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Out to Lunch ... with Santa

Ed Sveum, or Santa

Ed Sveum, or Santa

WHAT WE ATE

Corner Stop Cafe, Lawrenceville

Two baked chicken lunch specials, with green beans and mashed potatoes: $13.98

Sweet tea: $2.11

Water: $0.00

Tax: $1.01

Total: $17.16

Editor's note: "Out To Lunch" is a periodic feature that allows readers a chance to learn about the people behind the titles in Gwinnett County through a lunchtime conversation with a member of the GDP staff. The subject picks the place, we pick up the tab and then share the conversations that occur during the meal.

LAWRENCEVILLE -- Being Santa, ladies and gentlemen, is not all rosy cheeks, cute pictures and mistletoe. For the good ones, it means equal parts technique and finesse, love and observation.

It means, for Ed Sveum, abandoning the crop of dirty blond hair he's still holding on to in his early 60s.

"I go in usually right around Thanksgiving to get my hair whitened," the 15-year veteran of the Santa game said. "That's pretty much a most-of-the-day process. Several applications of the bleach and the toner to get the color right."

Not that Sveum, who owns and operates a Suwanee ultrasound business by day, needs a ton of help to look like the North Pole's head elf. He keeps some version of a beard year-round, and there's something about his face -- tight, happy eyes, small nose -- that screams Kris Kringle.

He needs the appropriately tiny reading glasses anyway, and we won't talk about the belly.

Picking over a plate of Southern comfort food -- baked chicken, green beans, mashed potatoes hold the gravy -- at a downtown Lawrenceville cafe last week, Sveum waxed about life on the holiday circuit. After spending four years as the Mall of Georgia's official St. Nick, the grandfather of five is now a self-employed Santa for hire.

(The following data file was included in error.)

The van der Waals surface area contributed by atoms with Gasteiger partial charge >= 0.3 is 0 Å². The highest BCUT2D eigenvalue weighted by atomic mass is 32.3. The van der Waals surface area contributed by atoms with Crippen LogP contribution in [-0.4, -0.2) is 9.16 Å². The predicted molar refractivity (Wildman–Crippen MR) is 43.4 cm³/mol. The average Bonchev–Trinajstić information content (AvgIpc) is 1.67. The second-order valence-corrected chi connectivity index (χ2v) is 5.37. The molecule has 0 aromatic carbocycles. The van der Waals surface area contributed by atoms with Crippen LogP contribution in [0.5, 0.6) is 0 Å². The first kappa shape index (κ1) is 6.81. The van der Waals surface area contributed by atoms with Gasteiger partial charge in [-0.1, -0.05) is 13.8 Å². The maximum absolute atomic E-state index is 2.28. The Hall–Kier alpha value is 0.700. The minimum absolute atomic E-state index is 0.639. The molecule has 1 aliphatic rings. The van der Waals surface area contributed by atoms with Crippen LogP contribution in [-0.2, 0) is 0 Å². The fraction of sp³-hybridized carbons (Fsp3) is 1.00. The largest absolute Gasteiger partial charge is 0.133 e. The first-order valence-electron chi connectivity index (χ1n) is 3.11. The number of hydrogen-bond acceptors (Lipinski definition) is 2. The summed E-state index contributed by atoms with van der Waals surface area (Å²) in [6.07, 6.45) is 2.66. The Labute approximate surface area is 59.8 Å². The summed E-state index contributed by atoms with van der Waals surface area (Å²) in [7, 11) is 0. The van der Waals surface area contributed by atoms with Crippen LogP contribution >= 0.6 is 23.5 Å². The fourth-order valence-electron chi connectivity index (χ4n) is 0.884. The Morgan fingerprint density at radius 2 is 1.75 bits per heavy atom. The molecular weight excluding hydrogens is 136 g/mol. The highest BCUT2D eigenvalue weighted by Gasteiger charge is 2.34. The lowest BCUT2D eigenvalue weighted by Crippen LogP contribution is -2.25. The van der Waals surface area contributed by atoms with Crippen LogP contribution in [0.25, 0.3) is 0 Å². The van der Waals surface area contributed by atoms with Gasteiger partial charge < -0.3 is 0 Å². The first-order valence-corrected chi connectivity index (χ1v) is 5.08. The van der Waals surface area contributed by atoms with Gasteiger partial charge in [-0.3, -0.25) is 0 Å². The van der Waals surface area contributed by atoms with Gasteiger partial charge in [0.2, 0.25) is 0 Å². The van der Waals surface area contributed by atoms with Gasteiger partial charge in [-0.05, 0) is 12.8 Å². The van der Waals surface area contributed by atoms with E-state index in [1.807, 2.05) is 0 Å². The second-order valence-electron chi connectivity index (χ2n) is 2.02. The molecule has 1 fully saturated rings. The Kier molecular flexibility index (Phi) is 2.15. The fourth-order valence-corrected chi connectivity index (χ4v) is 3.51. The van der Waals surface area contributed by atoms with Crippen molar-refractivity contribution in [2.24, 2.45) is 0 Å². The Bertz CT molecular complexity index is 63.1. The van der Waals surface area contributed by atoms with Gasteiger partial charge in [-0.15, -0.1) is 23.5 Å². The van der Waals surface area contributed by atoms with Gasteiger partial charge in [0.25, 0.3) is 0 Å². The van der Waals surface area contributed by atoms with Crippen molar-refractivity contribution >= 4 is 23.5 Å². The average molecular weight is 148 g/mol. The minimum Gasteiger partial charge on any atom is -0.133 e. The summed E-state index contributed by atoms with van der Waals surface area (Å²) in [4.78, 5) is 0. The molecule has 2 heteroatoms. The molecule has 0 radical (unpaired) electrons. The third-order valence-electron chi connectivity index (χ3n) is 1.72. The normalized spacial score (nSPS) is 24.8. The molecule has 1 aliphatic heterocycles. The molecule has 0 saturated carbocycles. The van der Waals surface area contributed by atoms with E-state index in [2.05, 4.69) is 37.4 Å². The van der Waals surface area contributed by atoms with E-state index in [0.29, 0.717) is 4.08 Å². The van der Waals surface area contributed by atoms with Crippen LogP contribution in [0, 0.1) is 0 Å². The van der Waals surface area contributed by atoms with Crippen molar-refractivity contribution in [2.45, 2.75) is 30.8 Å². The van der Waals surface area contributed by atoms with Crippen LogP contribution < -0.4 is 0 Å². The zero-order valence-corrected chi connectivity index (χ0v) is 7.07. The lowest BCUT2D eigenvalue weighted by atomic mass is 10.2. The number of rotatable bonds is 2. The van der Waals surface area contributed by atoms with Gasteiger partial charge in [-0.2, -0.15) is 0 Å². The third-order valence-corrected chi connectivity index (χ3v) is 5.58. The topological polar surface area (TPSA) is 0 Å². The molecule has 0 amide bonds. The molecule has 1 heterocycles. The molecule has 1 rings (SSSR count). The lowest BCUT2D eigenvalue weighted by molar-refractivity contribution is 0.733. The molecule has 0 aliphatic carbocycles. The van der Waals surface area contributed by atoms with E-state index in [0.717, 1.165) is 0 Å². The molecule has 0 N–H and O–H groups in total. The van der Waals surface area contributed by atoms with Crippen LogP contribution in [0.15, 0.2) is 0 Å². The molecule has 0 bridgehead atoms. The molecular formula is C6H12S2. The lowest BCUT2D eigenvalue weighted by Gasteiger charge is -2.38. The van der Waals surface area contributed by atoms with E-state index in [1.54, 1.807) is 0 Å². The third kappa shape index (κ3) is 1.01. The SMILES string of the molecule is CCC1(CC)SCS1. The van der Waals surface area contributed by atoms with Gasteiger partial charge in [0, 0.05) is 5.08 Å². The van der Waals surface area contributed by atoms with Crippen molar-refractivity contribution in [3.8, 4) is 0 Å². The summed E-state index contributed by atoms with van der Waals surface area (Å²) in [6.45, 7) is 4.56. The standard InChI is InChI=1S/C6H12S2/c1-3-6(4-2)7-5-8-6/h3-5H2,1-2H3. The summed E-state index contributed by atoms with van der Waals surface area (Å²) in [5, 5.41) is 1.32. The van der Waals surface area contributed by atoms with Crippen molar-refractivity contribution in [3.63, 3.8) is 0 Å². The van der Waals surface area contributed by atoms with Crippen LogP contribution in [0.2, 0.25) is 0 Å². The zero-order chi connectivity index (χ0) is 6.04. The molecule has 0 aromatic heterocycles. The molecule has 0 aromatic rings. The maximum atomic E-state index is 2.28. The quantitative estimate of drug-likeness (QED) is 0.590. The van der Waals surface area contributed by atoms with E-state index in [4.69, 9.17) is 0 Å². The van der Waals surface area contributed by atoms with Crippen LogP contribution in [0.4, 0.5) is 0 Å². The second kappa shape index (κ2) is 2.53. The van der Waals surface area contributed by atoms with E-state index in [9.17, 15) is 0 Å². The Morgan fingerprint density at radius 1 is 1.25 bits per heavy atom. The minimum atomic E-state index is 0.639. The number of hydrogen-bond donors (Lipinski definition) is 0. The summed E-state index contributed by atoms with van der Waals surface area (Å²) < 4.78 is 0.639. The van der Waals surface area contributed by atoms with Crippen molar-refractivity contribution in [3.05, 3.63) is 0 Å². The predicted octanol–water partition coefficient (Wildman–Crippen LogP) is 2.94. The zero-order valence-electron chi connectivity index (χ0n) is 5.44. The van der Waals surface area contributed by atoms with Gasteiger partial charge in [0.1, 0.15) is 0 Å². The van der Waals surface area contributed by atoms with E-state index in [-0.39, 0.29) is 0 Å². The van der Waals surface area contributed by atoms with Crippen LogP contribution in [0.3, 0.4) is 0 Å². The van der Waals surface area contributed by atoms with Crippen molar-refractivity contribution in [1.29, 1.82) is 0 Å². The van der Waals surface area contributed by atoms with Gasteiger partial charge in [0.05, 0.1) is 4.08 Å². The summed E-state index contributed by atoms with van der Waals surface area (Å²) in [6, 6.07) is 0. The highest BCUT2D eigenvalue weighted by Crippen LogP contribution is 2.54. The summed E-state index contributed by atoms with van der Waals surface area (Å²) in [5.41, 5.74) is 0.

These days, he bides his time working primarily private parties, day care centers and schools.

Jovial but soft-spoken, he shared a few tricks of the trade:

-- It's physical: Lifting up and holding kids all day can be a bear, especially if you're working the mall, where you can see as many as 30 or 40 lap-sitters an hour.

"I'd be eating good, and I'd still lose five to 10 pounds doing that," Sveum said.

-- Positioning is key: "You want them a little bit sideways so you can talk to them, but you can also turn them pretty easily to get the pictures that the parents want."

-- There are two groups that pull the beard: The babies, who yank anything they can, and the 5- and 6-year-olds that want to make sure it's real.

"They'll give it a good strong tug if you're not careful," Sveum said.

-- Listen!: Kids are impressed by Santa. You know what impresses them even more? When Santa knows their name.

"A lot of times you have to listen and hear the parents talking to them and say their name, then you know who you're talking to," Sveum said. "If you can say their name without them telling it to you, it really helps."

-- Never. Promise. Anything: Kids tell Santa what they want for Christmas. Santa, however, should never, ever make any guarantees about those requests.

"You don't know what the parents are doing," Sveum said. "You never promise them anything."

-- Find a good cleaner: Kids eat candy and ice cream and then sit in Santa's lap, on his rather expensive suit. That means frequent trips to the dry cleaner.

"You've got to find a good cleaner to take care of those (suits)," Sveum said. "If they're not careful, all that white fur, they can really mess that up."

Sveum is so convincing as Santa Claus that even his grandkids (OK, the 11-year-old might be catching on) believe he's actually St. Nick. The fact that he spends his down time making basic toys like trains and dolls out of wood (in Santa's workshop, as it were) probably doesn't hurt the illusion.

The young ones aren't afraid to let Santa/Grandpa know specifically what they want for Christmas -- one would assume Sveum tends to break his own rules and make a few promises.

"They've grown up knowing that their grandfather is Santa Claus, and that's just the way it is," Sveum said with a chuckle, taking a gulp of sweet tea. "A couple of years ago, I had one grandson that called me on my cellphone, and he wanted to make sure that Santa Claus knew that he wanted Reese's peanut butter cups in his stocking."